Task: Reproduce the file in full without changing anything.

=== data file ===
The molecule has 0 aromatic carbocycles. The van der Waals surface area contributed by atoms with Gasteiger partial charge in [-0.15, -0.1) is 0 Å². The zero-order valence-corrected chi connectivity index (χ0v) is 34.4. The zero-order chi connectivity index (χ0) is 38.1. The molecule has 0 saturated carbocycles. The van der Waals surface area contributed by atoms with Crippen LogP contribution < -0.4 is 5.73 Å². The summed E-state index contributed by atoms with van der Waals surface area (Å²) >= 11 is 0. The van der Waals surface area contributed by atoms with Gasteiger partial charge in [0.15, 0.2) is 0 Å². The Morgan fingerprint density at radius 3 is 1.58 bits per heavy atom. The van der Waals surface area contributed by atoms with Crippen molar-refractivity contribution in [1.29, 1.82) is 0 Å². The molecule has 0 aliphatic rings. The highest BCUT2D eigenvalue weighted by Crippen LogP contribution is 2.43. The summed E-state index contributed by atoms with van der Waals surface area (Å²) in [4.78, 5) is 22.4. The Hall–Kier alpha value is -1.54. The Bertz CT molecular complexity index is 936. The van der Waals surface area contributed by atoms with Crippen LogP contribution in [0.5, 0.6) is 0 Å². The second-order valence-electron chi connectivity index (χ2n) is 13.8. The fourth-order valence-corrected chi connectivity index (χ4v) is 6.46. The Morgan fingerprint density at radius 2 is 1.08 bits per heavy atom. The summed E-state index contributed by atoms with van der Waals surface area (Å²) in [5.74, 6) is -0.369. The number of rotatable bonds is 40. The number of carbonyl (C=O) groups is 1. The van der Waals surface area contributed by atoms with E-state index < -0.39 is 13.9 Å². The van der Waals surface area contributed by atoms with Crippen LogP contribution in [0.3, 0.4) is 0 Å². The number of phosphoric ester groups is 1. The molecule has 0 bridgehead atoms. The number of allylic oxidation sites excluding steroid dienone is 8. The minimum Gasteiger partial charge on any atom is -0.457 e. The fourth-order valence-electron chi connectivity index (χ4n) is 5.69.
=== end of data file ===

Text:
The molecule has 0 aromatic carbocycles. The van der Waals surface area contributed by atoms with Gasteiger partial charge in [-0.15, -0.1) is 0 Å². The zero-order valence-corrected chi connectivity index (χ0v) is 34.4. The zero-order chi connectivity index (χ0) is 38.1. The molecule has 0 saturated carbocycles. The van der Waals surface area contributed by atoms with Crippen LogP contribution < -0.4 is 5.73 Å². The summed E-state index contributed by atoms with van der Waals surface area (Å²) >= 11 is 0. The van der Waals surface area contributed by atoms with Gasteiger partial charge in [0.15, 0.2) is 0 Å². The Morgan fingerprint density at radius 3 is 1.58 bits per heavy atom. The van der Waals surface area contributed by atoms with Crippen molar-refractivity contribution in [1.29, 1.82) is 0 Å². The molecule has 0 aliphatic rings. The highest BCUT2D eigenvalue weighted by Crippen LogP contribution is 2.43. The summed E-state index contributed by atoms with van der Waals surface area (Å²) in [4.78, 5) is 22.4. The Hall–Kier alpha value is -1.54. The Bertz CT molecular complexity index is 936. The van der Waals surface area contributed by atoms with Crippen LogP contribution in [0.5, 0.6) is 0 Å². The second-order valence-electron chi connectivity index (χ2n) is 13.8. The fourth-order valence-corrected chi connectivity index (χ4v) is 6.46. The Morgan fingerprint density at radius 2 is 1.08 bits per heavy atom. The summed E-state index contributed by atoms with van der Waals surface area (Å²) in [5.74, 6) is -0.369. The number of rotatable bonds is 40. The number of carbonyl (C=O) groups is 1. The van der Waals surface area contributed by atoms with E-state index < -0.39 is 13.9 Å². The van der Waals surface area contributed by atoms with Crippen LogP contribution in [0.3, 0.4) is 0 Å². The number of phosphoric ester groups is 1. The molecule has 0 bridgehead atoms. The number of allylic oxidation sites excluding steroid dienone is 8. The minimum Gasteiger partial charge on any atom is -0.457 e. The fourth-order valence-electron chi connectivity index (χ4n) is 5.69.